Career & Work

Why Typical Career Advice Doesn't Work for Women


Promoting women could hurt your career—if you’re female. Senior women who help female employees advance are more likely to get negative evaluations from their bosses, a recent study of hundreds of company executives shows.

The research adds to evidence that for women, even seemingly straightforward career choices are rife with potential negative consequences. Other studies show that a woman’s career suffers if she doesn’t have a professional advocate, sometimes referred to as a sponsor. The repercussions for older women who champion female upstarts, however, might limit the number of women willing to play that role.

So young women should just find a male sponsor instead, right? Not exactly. Seek career guidance and support from a man, and you may be accused of participating in an affair or worse, according to, yep, more research (PDF).

Sponsors are crucial to success because, unlike mentors, whose roles are often limited to providing guidance, they’ll use their influence to advocate for rewards on your behalf. Sponsors make people more likely to ask for raises, get promotions, and be happy at work, according to research by the Harvard Business Review (PDF). You need a sponsor, researchers concur.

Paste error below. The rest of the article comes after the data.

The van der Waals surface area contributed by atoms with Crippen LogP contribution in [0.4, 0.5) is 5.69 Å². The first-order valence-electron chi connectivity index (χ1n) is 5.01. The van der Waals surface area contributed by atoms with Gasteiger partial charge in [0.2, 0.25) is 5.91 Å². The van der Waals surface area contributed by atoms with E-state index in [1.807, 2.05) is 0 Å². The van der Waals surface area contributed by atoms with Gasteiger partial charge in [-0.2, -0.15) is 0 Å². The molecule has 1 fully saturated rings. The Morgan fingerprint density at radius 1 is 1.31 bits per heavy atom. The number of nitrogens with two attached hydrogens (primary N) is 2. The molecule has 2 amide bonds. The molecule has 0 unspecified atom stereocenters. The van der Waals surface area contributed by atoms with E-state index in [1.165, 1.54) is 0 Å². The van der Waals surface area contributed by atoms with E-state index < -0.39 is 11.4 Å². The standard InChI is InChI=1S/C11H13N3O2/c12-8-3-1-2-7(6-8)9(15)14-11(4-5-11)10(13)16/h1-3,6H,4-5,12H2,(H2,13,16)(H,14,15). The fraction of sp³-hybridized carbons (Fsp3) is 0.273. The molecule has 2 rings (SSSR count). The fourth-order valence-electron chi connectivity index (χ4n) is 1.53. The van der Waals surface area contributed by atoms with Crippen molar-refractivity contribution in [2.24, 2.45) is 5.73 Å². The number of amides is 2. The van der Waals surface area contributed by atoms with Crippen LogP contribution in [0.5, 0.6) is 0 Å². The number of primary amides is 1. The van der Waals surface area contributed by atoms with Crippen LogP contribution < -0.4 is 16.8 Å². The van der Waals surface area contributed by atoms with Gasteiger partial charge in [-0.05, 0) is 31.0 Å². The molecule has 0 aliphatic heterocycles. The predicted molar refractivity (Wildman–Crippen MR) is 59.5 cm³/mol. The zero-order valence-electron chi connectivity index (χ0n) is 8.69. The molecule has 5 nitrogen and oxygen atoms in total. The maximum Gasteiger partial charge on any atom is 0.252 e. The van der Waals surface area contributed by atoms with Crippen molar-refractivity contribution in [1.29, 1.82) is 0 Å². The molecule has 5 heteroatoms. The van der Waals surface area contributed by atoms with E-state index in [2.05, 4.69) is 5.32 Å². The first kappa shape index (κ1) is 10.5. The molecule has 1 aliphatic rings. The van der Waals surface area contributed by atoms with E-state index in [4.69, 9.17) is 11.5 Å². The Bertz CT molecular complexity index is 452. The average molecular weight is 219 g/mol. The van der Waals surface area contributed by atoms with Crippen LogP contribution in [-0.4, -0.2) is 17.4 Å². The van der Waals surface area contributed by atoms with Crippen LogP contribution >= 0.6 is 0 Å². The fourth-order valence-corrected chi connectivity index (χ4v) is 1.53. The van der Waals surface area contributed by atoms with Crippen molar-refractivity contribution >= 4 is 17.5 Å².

The HBR report found that fewer women had sponsors than men did, and that women suffered as a result. Researchers also figured out why women were reluctant to cultivate intense relationships with men in power.

“Sponsorship, which often involves an older, married male spending one-on-one time, often off site and after hours, with a younger, unmarried female, can look like an affair,” the report said. “If the woman is subsequently promoted, her achievement will be undermined by office gossip that she earned it illicitly.”

That’s if a sponsor or mentor relationship even comes to pass. Men and women alike may be less likely to want to mentor a woman. A study this year led by Wharton School researcher Katherine Milkman found that university professors were more likely to respond to e-mails from students looking for mentoring if those students were male. Of the 6,500 professors surveyed, those at business school had the strongest prejudice against women, the authors said. Women were also less likely to help out other women, the study found, perhaps imagining the bad rap they might get for doing so.

To sum up: Younger women need sponsors to thrive at work, but they may be penalized if the ones they seek out are male. If they get help from female mentors, those women may see their careers damaged. Also, a young woman may not find a mentor at all, since both women and men are less likely to take them on than men with the same qualifications.

In other words, ladies, career success is yours to grab. Just know that doing so might hurt your career.

Kitroeff is a reporter for Bloomberg Businessweek in New York, covering business education.

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